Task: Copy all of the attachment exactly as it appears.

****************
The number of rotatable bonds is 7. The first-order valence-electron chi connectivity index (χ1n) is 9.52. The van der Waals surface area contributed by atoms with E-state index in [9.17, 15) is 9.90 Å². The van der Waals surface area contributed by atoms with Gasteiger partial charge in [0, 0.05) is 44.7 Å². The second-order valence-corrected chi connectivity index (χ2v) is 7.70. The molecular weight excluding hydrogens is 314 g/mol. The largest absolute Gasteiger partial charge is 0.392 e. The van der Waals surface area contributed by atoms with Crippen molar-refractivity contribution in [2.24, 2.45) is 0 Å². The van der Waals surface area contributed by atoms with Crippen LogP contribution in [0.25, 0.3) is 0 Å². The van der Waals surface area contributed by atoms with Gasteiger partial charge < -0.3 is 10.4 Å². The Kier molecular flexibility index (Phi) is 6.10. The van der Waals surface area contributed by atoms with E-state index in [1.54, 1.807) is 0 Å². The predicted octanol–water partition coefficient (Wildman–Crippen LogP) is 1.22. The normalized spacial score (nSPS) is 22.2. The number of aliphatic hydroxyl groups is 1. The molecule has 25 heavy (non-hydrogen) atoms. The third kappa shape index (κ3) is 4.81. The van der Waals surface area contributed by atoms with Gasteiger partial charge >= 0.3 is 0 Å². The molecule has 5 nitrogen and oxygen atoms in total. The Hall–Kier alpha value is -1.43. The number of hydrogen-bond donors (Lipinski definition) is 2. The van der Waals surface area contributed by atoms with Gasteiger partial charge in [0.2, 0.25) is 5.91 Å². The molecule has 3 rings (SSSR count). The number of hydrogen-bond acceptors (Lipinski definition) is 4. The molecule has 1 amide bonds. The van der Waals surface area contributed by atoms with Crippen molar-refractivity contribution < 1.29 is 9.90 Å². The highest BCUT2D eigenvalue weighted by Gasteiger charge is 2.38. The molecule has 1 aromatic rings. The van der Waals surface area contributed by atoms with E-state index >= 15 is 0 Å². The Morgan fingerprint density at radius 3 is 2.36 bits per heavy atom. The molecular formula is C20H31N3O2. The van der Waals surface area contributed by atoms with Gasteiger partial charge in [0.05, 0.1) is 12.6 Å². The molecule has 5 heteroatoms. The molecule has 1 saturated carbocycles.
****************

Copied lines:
The number of rotatable bonds is 7. The first-order valence-electron chi connectivity index (χ1n) is 9.52. The van der Waals surface area contributed by atoms with E-state index in [9.17, 15) is 9.90 Å². The van der Waals surface area contributed by atoms with Gasteiger partial charge in [0, 0.05) is 44.7 Å². The second-order valence-corrected chi connectivity index (χ2v) is 7.70. The molecular weight excluding hydrogens is 314 g/mol. The largest absolute Gasteiger partial charge is 0.392 e. The van der Waals surface area contributed by atoms with Crippen molar-refractivity contribution in [2.24, 2.45) is 0 Å². The van der Waals surface area contributed by atoms with Crippen LogP contribution in [0.25, 0.3) is 0 Å². The van der Waals surface area contributed by atoms with Gasteiger partial charge < -0.3 is 10.4 Å². The Kier molecular flexibility index (Phi) is 6.10. The van der Waals surface area contributed by atoms with E-state index in [1.54, 1.807) is 0 Å². The predicted octanol–water partition coefficient (Wildman–Crippen LogP) is 1.22. The normalized spacial score (nSPS) is 22.2. The number of aliphatic hydroxyl groups is 1. The molecule has 25 heavy (non-hydrogen) atoms. The third kappa shape index (κ3) is 4.81. The van der Waals surface area contributed by atoms with Gasteiger partial charge >= 0.3 is 0 Å². The molecule has 5 nitrogen and oxygen atoms in total. The Hall–Kier alpha value is -1.43. The number of hydrogen-bond donors (Lipinski definition) is 2. The van der Waals surface area contributed by atoms with Gasteiger partial charge in [0.2, 0.25) is 5.91 Å². The molecule has 3 rings (SSSR count). The number of hydrogen-bond acceptors (Lipinski definition) is 4. The molecule has 1 amide bonds. The van der Waals surface area contributed by atoms with Crippen molar-refractivity contribution < 1.29 is 9.90 Å². The highest BCUT2D eigenvalue weighted by Gasteiger charge is 2.38. The molecule has 1 aromatic rings. The van der Waals surface area contributed by atoms with E-state index >= 15 is 0 Å². The Morgan fingerprint density at radius 3 is 2.36 bits per heavy atom. The molecular formula is C20H31N3O2. The van der Waals surface area contributed by atoms with Gasteiger partial charge in [0.05, 0.1) is 12.6 Å². The molecule has 5 heteroatoms. The molecule has 1 saturated carbocycles.